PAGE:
In the four months since the March 8 disappearance of the Malaysia Airlines Boeing 777, the consensus on what happened appears to have boiled down to one basic view, simply stated by International Air Transport Association (IATA) director general Tony Taylor at the association’s annual meeting in Doha, Qatar, on June 2. “The loss of MH370 continues to be on everybody’s mind. I have no idea what happened to that aircraft,” he said. “I don’t think anyone else has, either.”
Will the aircraft ever be found? Tantalizingly, the intermittent and wavering sonar pulses from its underwater locating device were clearly indicating the approaching end of its 30-day battery life as the airborne search aircraft neared its general location, only to peter out completely before a reliable position could be established. With the aircraft wreckage lying thousands of feet down on an ocean floor described as “mountainous,” and in a potential search area of hundreds, possibly even thousands, of square miles, the probability of pinpointing it in the near future using current technology is considered remote. Such an eventuality, Tyler vowed, “must not happen again.”
Aircraft Tracking Task Force
To that end, in May ICAO called a special meeting of member states and aviation industry representatives–including a couple of dozen actual or potential manufacturers of aircraft tracking systems–to develop an action plan on global aircraft tracking. Conduct of the overall plan was then assigned to IATA, supported by ICAO, as the Aircraft Tracking Task Force (AATF) under the direction of Kevin Hyatt, IATA senior vice president for safety and flight operations. Members of the ATTF will be specialists recruited from the ranks of ICAO, airlines, flight safety organizations, OEMs, ANSPs, pilots, air traffic controllers, ATM experts and flight tracking and service providers.
Hyatt made it clear from the outset that the objective of his planned team of specialists will not be to select a candidate system to meet the requirement. Rather, the team’s goal will be to clearly establish true operational requirements from among the many different approaches that have been proposed since the aircraft’s disappearance. And, as Hyatt pointed out, the options are unlikely to be “one size fits all,” because of the variety of specific issues that could arise across the aviation industry under such unpredictable circumstances.
That alone presents the team with a tight schedule for its interim report, which must include some thoughtful assessments of the various stakeholder priorities, since it is tasked with presenting its initial results in less than two months. Consequently, said Taylor, “We will come out with draft options in September and present them to ICAO. They would then be presented when our board meets in December.” Following that, a final Concept of Operations (Conops) will be delivered to the ICAO High Level Safety Conference in Montreal next February.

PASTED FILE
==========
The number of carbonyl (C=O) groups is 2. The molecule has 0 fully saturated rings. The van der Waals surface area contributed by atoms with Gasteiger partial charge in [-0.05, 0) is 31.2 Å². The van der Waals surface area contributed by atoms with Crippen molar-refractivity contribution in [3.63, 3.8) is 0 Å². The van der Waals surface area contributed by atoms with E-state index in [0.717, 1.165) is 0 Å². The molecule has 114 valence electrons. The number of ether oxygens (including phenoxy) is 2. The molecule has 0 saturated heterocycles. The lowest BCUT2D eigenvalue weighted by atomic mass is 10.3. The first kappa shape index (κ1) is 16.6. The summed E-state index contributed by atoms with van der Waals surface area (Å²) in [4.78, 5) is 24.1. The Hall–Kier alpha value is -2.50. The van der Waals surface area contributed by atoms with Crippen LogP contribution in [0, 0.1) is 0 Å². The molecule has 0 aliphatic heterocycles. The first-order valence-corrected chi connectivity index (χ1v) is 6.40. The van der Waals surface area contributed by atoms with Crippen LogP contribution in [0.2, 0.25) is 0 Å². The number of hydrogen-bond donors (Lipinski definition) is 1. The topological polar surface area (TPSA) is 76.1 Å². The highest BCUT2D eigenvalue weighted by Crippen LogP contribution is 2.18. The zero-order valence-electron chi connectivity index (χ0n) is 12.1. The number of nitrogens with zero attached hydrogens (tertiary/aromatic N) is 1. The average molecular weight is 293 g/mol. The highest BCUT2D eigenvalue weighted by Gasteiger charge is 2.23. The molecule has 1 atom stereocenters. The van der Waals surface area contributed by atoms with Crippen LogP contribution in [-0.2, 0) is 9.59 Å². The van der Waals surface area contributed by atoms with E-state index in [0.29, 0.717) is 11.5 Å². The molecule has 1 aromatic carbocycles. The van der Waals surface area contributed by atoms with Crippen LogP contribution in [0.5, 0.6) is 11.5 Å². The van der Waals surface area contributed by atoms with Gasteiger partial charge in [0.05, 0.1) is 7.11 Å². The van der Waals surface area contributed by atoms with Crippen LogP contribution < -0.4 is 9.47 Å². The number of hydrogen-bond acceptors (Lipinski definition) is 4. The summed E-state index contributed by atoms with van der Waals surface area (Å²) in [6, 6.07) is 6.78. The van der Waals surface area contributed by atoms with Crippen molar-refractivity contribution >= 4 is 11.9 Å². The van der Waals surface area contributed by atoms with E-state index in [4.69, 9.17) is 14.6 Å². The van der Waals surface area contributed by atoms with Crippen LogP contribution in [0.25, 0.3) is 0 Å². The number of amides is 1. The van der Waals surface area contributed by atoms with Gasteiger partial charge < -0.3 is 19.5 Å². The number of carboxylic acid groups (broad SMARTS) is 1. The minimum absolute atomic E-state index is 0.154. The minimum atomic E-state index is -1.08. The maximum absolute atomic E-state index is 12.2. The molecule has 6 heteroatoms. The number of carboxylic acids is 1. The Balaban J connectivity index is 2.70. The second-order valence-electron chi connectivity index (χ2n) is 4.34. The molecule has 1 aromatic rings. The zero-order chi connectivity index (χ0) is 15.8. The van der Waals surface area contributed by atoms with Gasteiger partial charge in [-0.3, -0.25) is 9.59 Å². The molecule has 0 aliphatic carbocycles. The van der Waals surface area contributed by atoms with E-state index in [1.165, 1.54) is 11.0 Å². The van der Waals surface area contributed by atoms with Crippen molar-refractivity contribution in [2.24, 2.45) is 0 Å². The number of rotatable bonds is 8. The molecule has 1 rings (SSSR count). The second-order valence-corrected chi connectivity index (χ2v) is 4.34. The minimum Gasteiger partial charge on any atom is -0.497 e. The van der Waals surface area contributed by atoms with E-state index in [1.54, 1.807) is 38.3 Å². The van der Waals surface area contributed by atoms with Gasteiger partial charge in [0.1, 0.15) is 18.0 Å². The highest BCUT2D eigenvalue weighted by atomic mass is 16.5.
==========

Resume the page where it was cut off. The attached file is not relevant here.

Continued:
Performance-based Solutions, Not a Fixed Technical Mandate
The Conops that will be presented to ICAO will be exactly that: a concept of operations, and not a fixed technical specification describing a mandated end system that must be adopted by all aircraft, large and small, operating locally or worldwide. According to one ICAO official, while the final standard adopted by ICAO will define what an acceptable system must be able to achieve in given circumstances, it will be expressed in performance-based terms appropriate to the user’s operational application. ICAO’s exact timetable for releasing a formal standard is unclear, but it is not expected for at least several months following the February safety conference.
That does not, however, mean that aircraft operators will wait until the ICAO standard is published. Sources in the aviation insurance industry advise AIN that the loss of Air France Flight 447 in June 2009 had already triggered shareholder concerns about the impact of that event upon what was then regarded as one of the safest investments in the transportation sector, and which in turn had created closer scrutiny of the safety practices of their airline clientele, including strict audits in several cases. The unaccountable loss of the Malaysian 777 in March, less than five years later, has brought about even tighter scrutiny of airline equipage, training and usage, AIN learned.